Principal Bryan Buck, Caryn Graham, and Brooke Jensen
Idalia Marin, Bradley Bourbonnais Community High School, Bradley (3)
Students in my class are strengthening their reading through literature in their native language. Students in my class are focusing on reading authentic literature. Our classroom units focus on honoring and strengthening student’s cultural identity and self esteem.
Idalia Marin and Superintendent Matt Vosnerg
Lori Montgomery, Prairieview-Ogden CCSD#197, Ogden (3)
Meeting student needs is a continuing challenge that schools face every day. Providing an education that supports physical and emotional needs as well as academics is key. Many students in today’s society experience sensory overload and benefit from a separate setting with fewer distractions in a natural environment. Our school is responding to these needs by setting up an outdoor area that provides a quiet green space for our students to refocus or to receive reward time surrounded by nature.
Lori Montgomery and Principal Carl Heuer
Kimberly Rumery, Monroe Middle School, Wheaton (3)
The overall goal of a few teachers in our building is to bring a makerspace to Monroe Middle School. We would use this for our science and technology classes, after school STEM programming, and our shared library/media space. Squishy circuits and keva planks are great resources of our makerspace because they encourage creativity, problem-solving, invention, collaboration, and autonomy in student learning and design!
Principal Bryan Buck, Caryn Graham, and Kimberly Rumery
Kiera Strecker, Pennoyer School, Norridge (3)
I would like to purchase sets of read-alouds that are connected to Math for our Kindergarten through 3rd grade students. I believe that engaging students in mathematical concepts through literacy allows them to think about math in different ways and activate background knowledge as well as apply new skills in an additional setting which creates a deeper learning experience.
Marge Sucansky, Kiera Strecker, and Principal Adam Greenburg
Sara Young, Waubonsie Valley High School, Aurora (3)
Our AP Environmental classes will be reading from Robin Wall Kimmerer’s book “Braiding Sweetgrass” as a way to connect the ecology concepts we are learning about in the curriculum with the contributions of indigenous knowledge. Author Robin Wall Kimmerer is a member of the Potawatomi Nation of which our school’s namesake, Chief Waubonsie, was also a member of. This will help our students contribute to our school’s current imagery initiative to acknowledge and learn about the native land on which our school sits as well as prepare them for the local prairie restoration project our school has been participating in for the last 20 years.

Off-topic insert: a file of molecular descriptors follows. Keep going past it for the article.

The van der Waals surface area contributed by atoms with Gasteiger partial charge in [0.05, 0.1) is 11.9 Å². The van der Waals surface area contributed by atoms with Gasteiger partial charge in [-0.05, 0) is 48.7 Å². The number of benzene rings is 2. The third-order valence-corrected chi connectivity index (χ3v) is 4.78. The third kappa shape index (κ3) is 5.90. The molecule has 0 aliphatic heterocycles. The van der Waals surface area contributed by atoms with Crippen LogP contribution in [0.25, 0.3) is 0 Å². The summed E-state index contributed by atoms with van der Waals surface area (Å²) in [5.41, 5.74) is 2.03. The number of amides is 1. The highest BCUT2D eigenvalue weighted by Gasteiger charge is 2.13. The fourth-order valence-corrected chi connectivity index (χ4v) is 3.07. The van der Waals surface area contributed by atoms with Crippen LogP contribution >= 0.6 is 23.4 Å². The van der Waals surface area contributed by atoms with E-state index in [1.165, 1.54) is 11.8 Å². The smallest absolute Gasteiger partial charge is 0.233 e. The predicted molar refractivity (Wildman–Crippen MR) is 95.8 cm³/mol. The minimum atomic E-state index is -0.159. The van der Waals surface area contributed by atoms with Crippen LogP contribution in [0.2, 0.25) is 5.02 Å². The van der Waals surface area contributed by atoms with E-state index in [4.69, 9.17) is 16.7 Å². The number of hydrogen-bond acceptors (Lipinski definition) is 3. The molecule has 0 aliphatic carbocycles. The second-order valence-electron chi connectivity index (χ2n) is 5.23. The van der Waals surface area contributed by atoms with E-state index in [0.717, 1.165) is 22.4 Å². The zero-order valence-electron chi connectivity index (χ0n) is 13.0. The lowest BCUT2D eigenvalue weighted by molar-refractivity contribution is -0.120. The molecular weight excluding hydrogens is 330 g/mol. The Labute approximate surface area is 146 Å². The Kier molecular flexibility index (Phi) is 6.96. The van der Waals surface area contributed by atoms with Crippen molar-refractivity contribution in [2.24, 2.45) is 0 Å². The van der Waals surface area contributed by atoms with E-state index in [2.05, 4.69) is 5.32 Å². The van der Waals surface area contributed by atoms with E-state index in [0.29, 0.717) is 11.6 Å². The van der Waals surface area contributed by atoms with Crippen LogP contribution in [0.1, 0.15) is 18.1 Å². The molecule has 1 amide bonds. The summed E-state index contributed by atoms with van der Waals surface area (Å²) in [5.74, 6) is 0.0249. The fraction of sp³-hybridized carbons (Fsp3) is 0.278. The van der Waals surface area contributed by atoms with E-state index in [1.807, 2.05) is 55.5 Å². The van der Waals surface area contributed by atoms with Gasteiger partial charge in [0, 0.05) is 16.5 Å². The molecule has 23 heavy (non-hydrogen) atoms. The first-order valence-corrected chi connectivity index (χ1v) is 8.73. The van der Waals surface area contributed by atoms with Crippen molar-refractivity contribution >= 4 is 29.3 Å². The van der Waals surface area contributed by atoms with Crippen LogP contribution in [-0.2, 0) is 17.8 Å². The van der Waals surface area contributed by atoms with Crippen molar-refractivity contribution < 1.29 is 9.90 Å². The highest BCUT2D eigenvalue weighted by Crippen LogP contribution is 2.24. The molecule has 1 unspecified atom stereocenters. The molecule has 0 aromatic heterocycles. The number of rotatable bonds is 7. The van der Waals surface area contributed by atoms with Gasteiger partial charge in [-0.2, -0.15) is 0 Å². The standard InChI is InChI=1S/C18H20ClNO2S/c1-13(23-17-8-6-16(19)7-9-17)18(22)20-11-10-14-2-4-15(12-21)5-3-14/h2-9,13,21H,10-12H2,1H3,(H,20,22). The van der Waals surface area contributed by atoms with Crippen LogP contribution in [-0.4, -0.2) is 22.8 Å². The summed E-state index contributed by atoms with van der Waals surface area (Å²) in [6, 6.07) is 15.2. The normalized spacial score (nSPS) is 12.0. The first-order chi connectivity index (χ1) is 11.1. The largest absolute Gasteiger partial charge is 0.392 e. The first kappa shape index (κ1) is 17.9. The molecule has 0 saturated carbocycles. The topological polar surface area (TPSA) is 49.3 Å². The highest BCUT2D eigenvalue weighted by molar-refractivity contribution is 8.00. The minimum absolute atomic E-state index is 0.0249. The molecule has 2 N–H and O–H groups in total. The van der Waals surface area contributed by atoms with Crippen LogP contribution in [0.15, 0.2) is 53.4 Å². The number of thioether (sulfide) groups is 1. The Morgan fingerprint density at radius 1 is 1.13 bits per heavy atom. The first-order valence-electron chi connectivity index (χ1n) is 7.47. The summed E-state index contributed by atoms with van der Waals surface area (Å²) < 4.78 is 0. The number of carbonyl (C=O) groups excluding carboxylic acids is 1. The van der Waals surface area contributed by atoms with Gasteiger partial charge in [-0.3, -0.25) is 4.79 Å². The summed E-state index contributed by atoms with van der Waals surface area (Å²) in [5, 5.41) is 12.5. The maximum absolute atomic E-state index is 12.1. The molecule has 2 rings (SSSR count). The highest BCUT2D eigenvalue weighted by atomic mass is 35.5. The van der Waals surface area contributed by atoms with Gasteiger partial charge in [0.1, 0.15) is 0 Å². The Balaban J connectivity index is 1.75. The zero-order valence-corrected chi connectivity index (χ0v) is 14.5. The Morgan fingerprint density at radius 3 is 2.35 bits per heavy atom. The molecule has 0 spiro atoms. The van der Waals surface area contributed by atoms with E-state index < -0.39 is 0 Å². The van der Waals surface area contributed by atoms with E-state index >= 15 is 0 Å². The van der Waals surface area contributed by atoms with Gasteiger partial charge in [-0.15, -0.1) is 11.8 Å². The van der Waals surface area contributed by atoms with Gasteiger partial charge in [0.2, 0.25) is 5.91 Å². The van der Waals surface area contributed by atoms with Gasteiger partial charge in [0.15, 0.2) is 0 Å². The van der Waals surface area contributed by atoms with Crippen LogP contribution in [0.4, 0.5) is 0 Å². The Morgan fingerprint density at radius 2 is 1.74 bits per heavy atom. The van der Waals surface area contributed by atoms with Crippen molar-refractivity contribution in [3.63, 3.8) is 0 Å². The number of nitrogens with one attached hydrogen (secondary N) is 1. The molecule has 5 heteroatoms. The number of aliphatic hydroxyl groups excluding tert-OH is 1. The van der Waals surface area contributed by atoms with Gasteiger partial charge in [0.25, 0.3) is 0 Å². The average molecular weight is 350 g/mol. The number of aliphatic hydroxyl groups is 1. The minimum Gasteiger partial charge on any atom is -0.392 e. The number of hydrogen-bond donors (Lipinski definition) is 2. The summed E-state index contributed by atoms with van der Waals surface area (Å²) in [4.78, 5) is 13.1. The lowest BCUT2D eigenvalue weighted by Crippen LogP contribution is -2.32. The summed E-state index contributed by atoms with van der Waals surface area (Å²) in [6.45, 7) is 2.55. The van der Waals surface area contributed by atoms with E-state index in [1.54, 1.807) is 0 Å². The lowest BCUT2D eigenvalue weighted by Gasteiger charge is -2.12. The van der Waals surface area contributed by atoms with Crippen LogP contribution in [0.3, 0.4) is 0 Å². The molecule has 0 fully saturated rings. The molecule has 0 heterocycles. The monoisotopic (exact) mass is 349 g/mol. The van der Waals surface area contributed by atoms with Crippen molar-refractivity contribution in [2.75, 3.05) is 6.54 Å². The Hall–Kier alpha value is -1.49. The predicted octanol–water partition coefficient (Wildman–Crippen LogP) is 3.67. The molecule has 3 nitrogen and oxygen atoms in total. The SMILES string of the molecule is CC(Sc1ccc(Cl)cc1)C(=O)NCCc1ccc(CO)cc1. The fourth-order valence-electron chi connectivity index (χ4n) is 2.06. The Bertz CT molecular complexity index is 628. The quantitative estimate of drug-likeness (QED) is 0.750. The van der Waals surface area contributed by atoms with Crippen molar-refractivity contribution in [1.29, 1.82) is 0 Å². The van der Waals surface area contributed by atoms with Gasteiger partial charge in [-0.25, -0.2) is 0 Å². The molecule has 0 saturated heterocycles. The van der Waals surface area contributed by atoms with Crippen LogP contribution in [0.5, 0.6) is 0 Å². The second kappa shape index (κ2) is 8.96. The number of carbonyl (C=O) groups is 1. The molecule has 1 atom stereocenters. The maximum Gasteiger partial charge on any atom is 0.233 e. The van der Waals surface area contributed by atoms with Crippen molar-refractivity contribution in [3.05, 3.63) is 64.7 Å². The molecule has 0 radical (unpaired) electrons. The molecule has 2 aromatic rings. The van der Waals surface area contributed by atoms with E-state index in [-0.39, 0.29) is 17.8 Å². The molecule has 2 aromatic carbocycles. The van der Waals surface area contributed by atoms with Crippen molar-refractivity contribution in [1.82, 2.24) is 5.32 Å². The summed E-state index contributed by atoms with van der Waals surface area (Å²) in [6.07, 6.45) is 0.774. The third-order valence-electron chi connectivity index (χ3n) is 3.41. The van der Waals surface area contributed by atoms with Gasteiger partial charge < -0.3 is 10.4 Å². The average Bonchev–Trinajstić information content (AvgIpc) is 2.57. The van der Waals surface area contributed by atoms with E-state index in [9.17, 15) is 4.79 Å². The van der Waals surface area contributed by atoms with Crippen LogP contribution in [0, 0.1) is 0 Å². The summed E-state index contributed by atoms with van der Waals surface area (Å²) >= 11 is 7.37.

Ray Kaufman, Sara Young, and Principal Jason Stipp
Sarah Allen, Illini Bluffs Middle School, Glasford (4)
The goal of this project is to bring real world math to life for students with special needs. My students learn better with visual aides and hands on experiences which this project can offer. For my 8th grade students transitioning to high school, I can expand from basic money skills to budgeting and career exploration.
Trista Barrett, Virginia CUSD 64, Virginia (4)
As research has shown time and time again, language and literacy are critically important domains in early childhood development. As a speech-language pathologist, I strive to not only reach those with Individual Education Plans (IEPs), but also provide language and literacy enrichment to all students in the preschool setting. The big book and story telling materials in this proposal will allow me to provide engaging, thematic lessons in a whole-group fashion to support the developmental growth of typically developing students as well as those with special needs.
Beth Bergschneider, Hickory Grove Elementary School, Dunlap (4)
My goal as a third grade teacher has always been to build a love of reading. I love teaching novel studies to my students to help them develop their reading comprehension skills, as well as build their social emotional skills. Class sets of engaging novels will allow me to teach my students the necessary reading skills of 3rd grade, and will help my students fall in love with reading.
Shellie Brooks, Havana Junior High, Havana (4)
We have our kids participate in various fitness activities two days during the week. Often, we will do circuits that involve body weight or dumbbells, or games that involve cardio. We would like to introduce new fitness activities that may get students interested in personal fitness and that they may use outside of school.
Linda Brown, Virginia Junior High School, Virginia (4)